DUNEDIN, Fla. -- Just imagine what it would be like if you could no longer do something you'd done all your life. Something that defined you. Something that had shaped your entire world for as long as you could remember.
Just imagine what it would be like if your occupation was "pitcher" -- and then, twice in a span of eight months, you went to throw a baseball and your arm basically snapped.
Imagine the pain, physical and mental. The uncertainty. The questions you would ask yourself, not to mention your doctors and the people closest to you.
If you can imagine any of that, then you can imagine what it's been like to walk in the shoes of Gavin Floyd in the past two years.
"You know, life is not all cotton candy and ice cream cones," Floyd was saying this week, his arm back in one piece, with a big-league contract and a locker in the Toronto Blue Jays clubhouse to remind him of that. "No matter who you are, you're going to go through stuff. So the more you can stay focused and enjoy what God's given you right now, and have an impact on people, then you can just enjoy the ride. And enjoy the people around you."
He's 33 now. It's 15 years since he was the fourth-overall pick in the 2001 draft, taken three picks after Joe Mauer and one pick ahead of Mark Teixeira. So not so long ago, he thought he'd just about seen it all and done it all. But little did he know what modern medicine would have in store for him just around the bend.
First came Tommy John surgery in May of 2013, which marked the end of a seven-year run with the Chicago White Sox. At the time, he thought that was a traumatic detour in his career. He had no idea, of course, what was awaiting him 13 months later.
It was June 13, 2014, his ninth big-league start after a seemingly routine Tommy John rehab. He was working on a two-hit shutout in Washington. And then, with no warning, he unfurled a curve ball to Jayson Werth to start the seventh inning. And the "pop" he felt was the olecranon bone in his elbow breaking, for no reason he or anyone else could fathom.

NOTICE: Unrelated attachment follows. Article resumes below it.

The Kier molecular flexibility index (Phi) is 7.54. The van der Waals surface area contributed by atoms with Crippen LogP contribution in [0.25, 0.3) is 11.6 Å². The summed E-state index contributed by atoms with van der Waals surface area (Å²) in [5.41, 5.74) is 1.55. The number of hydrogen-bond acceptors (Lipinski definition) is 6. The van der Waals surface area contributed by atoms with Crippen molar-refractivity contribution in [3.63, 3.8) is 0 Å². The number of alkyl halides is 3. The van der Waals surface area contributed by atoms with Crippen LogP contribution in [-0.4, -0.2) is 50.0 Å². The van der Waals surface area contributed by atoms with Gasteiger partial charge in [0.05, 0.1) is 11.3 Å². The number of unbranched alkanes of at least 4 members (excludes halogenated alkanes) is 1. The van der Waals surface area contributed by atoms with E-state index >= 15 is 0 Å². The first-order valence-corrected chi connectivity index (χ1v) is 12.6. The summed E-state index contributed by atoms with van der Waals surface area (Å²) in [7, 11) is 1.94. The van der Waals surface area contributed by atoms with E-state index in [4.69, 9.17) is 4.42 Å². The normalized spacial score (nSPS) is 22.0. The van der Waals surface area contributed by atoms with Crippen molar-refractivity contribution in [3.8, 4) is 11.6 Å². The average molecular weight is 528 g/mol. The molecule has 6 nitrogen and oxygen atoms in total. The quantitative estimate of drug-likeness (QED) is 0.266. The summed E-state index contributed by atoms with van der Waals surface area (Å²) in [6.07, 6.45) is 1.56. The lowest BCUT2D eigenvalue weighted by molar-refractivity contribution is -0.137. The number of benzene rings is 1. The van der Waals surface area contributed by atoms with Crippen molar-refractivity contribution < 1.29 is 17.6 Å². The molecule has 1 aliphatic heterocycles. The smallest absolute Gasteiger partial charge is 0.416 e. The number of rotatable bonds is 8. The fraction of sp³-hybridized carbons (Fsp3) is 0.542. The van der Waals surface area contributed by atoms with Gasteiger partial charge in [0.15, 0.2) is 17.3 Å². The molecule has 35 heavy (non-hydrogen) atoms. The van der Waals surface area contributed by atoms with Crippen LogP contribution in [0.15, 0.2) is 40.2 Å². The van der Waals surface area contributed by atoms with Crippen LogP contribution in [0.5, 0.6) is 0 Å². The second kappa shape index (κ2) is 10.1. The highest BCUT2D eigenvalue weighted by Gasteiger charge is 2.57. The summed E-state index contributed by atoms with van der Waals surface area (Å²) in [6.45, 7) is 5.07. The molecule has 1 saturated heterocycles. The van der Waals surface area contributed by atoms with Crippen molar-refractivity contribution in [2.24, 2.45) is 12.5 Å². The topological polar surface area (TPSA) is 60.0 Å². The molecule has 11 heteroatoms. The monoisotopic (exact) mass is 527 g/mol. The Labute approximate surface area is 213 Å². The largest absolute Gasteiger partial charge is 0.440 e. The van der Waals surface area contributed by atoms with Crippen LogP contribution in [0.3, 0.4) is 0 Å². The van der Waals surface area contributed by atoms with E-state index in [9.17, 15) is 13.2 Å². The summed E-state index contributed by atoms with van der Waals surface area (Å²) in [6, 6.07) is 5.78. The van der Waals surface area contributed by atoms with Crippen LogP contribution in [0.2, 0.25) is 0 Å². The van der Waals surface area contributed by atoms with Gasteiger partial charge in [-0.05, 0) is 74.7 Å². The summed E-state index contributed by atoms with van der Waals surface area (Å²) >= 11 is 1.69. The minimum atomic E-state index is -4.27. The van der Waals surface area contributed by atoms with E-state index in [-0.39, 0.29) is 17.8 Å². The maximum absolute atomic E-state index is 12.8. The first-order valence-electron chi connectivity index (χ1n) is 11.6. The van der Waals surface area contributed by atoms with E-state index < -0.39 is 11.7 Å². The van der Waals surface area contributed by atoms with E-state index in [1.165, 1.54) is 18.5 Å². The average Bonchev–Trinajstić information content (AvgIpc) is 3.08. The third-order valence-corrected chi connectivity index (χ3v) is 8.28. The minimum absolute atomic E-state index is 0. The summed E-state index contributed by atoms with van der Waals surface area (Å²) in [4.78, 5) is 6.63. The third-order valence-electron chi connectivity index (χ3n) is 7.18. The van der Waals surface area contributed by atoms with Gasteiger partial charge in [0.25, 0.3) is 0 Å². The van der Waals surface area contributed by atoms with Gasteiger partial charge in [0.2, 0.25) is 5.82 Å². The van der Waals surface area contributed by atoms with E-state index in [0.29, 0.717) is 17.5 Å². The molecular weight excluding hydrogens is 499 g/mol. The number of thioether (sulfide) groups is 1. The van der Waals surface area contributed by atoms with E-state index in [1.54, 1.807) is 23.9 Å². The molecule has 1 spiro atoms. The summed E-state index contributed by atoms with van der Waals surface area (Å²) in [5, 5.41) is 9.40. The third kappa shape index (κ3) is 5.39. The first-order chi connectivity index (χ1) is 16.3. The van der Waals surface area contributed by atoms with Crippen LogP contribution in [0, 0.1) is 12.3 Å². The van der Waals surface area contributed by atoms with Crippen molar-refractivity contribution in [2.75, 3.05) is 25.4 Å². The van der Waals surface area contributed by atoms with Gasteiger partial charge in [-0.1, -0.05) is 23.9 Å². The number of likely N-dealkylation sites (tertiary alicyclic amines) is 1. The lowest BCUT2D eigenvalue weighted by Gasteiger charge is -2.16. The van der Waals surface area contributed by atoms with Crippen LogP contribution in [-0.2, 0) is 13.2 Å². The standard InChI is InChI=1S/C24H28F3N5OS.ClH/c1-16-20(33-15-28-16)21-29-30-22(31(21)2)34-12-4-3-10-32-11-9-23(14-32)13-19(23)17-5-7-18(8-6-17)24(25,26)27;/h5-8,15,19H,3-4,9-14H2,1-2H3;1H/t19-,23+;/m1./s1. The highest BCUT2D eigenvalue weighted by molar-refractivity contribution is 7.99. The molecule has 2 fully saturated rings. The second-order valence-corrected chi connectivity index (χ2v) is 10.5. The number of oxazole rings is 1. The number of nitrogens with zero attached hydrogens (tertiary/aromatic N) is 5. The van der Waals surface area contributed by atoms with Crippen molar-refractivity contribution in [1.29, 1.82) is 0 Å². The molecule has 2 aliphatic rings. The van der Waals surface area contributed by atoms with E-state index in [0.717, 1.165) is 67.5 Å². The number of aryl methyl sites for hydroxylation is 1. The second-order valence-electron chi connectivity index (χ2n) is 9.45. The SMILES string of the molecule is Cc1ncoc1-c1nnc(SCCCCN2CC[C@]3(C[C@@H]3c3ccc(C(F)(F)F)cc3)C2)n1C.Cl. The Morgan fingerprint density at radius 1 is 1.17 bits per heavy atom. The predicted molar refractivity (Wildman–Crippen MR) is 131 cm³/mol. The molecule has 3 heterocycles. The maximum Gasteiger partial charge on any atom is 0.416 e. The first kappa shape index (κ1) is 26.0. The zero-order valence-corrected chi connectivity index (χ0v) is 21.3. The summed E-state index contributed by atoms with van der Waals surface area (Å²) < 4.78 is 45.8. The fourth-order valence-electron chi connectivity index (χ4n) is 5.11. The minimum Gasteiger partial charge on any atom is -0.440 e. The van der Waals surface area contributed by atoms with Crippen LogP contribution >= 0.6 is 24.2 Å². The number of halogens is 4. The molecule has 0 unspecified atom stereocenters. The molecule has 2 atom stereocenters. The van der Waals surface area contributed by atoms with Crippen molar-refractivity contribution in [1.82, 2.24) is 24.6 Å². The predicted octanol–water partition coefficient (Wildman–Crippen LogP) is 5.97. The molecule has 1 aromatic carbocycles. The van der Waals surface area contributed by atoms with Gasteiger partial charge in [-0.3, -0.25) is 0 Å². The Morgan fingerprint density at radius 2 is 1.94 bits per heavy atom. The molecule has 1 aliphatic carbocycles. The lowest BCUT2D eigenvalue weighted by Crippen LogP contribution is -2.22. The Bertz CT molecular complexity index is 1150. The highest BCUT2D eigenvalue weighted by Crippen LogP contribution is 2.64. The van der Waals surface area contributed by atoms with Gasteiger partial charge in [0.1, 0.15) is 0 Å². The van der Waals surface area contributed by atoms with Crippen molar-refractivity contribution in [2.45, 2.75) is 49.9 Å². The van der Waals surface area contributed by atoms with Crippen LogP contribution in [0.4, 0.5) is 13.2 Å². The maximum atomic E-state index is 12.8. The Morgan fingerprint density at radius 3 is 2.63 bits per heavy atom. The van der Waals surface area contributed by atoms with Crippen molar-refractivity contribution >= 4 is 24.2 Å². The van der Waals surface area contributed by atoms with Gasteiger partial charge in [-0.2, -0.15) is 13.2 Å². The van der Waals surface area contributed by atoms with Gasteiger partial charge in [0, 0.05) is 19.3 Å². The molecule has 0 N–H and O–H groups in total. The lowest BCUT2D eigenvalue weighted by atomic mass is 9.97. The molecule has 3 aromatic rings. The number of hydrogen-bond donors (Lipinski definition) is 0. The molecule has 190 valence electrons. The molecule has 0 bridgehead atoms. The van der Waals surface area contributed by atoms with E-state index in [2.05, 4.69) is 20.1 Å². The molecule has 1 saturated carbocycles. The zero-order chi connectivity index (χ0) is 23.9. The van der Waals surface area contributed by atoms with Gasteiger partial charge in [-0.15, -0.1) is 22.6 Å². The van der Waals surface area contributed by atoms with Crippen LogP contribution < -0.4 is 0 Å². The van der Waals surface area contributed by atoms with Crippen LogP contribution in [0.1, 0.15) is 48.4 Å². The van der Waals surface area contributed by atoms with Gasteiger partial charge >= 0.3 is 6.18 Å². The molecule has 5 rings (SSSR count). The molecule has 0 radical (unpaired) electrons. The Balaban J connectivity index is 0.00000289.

Imagine that happening. The thoughts racing through your head.
"I kind of had the mind-set that this could be it," Floyd found himself saying 21 months later. "I mean, any time you have major surgery, there's always that risk. So definitely, when you break it, you think: 'Man, am I going to be able to throw a baseball again?'"
But the doctors reassured him, inserted eight screws and a metal plate in his elbow and told him, "You'll be fine." As it turned out, though, he wouldn't be so fine.
Eight months later he went to camp last spring with the Cleveland Indians. He'd felt a little pain earlier in camp. But that was normal, he was told. Just part of the healing process. So in early March, he walked to the mound to do what pitchers do every spring to build arm strength and rediscover the rhythm of pitching -- throw a session of live batting practice. But then ...
"I threw a pitch, and it felt like [the bone] just released," Floyd said. "Then I threw another pitch, and it was just super painful. And I just said, 'It's time to shut it down.'"
Still, he tried to convince himself it was nothing. Routine stuff. Until he tried to throw again three days later, "and it was just excruciating pain."
But he'd been told along the way that pain was normal after a fracture. So he convinced himself that maybe this was only tendinitis, maybe this was no big deal, and if he could "just get through the pain," everything would be OK. Except it wouldn't.
He tried playing a little light catch, "at maybe 60-70 percent." Next thing he knew, his elbow had swelled up like a bowling ball. And the impossible had turned possible. He had broken that olecranon bone for the second time. That had really happened. To him.